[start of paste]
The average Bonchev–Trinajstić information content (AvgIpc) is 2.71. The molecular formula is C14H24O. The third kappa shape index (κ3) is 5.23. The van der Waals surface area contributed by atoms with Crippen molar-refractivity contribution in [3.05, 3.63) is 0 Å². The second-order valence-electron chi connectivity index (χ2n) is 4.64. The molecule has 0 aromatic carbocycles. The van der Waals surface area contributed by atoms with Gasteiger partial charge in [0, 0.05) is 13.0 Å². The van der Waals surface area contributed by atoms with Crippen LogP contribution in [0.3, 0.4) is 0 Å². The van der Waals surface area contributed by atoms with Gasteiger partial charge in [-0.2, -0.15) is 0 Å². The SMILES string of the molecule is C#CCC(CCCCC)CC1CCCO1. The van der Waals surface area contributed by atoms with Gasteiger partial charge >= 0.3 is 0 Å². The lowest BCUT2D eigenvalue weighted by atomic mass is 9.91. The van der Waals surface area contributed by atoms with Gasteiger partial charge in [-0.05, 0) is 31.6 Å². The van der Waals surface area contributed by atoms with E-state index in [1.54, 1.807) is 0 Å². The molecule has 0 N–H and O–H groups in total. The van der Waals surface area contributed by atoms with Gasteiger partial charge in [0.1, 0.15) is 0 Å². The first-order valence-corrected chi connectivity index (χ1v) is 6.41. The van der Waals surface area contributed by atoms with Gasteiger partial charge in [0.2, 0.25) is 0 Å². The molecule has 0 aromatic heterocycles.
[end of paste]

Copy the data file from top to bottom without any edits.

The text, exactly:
The average Bonchev–Trinajstić information content (AvgIpc) is 2.71. The molecular formula is C14H24O. The third kappa shape index (κ3) is 5.23. The van der Waals surface area contributed by atoms with Crippen molar-refractivity contribution in [3.05, 3.63) is 0 Å². The second-order valence-electron chi connectivity index (χ2n) is 4.64. The molecule has 0 aromatic carbocycles. The van der Waals surface area contributed by atoms with Gasteiger partial charge in [0, 0.05) is 13.0 Å². The van der Waals surface area contributed by atoms with Crippen LogP contribution in [0.3, 0.4) is 0 Å². The van der Waals surface area contributed by atoms with Gasteiger partial charge in [-0.2, -0.15) is 0 Å². The SMILES string of the molecule is C#CCC(CCCCC)CC1CCCO1. The van der Waals surface area contributed by atoms with Gasteiger partial charge >= 0.3 is 0 Å². The lowest BCUT2D eigenvalue weighted by atomic mass is 9.91. The van der Waals surface area contributed by atoms with Gasteiger partial charge in [-0.05, 0) is 31.6 Å². The van der Waals surface area contributed by atoms with E-state index in [1.54, 1.807) is 0 Å². The molecule has 0 N–H and O–H groups in total. The van der Waals surface area contributed by atoms with Gasteiger partial charge in [0.1, 0.15) is 0 Å². The first-order valence-corrected chi connectivity index (χ1v) is 6.41. The van der Waals surface area contributed by atoms with Gasteiger partial charge in [0.2, 0.25) is 0 Å². The molecule has 0 aromatic heterocycles.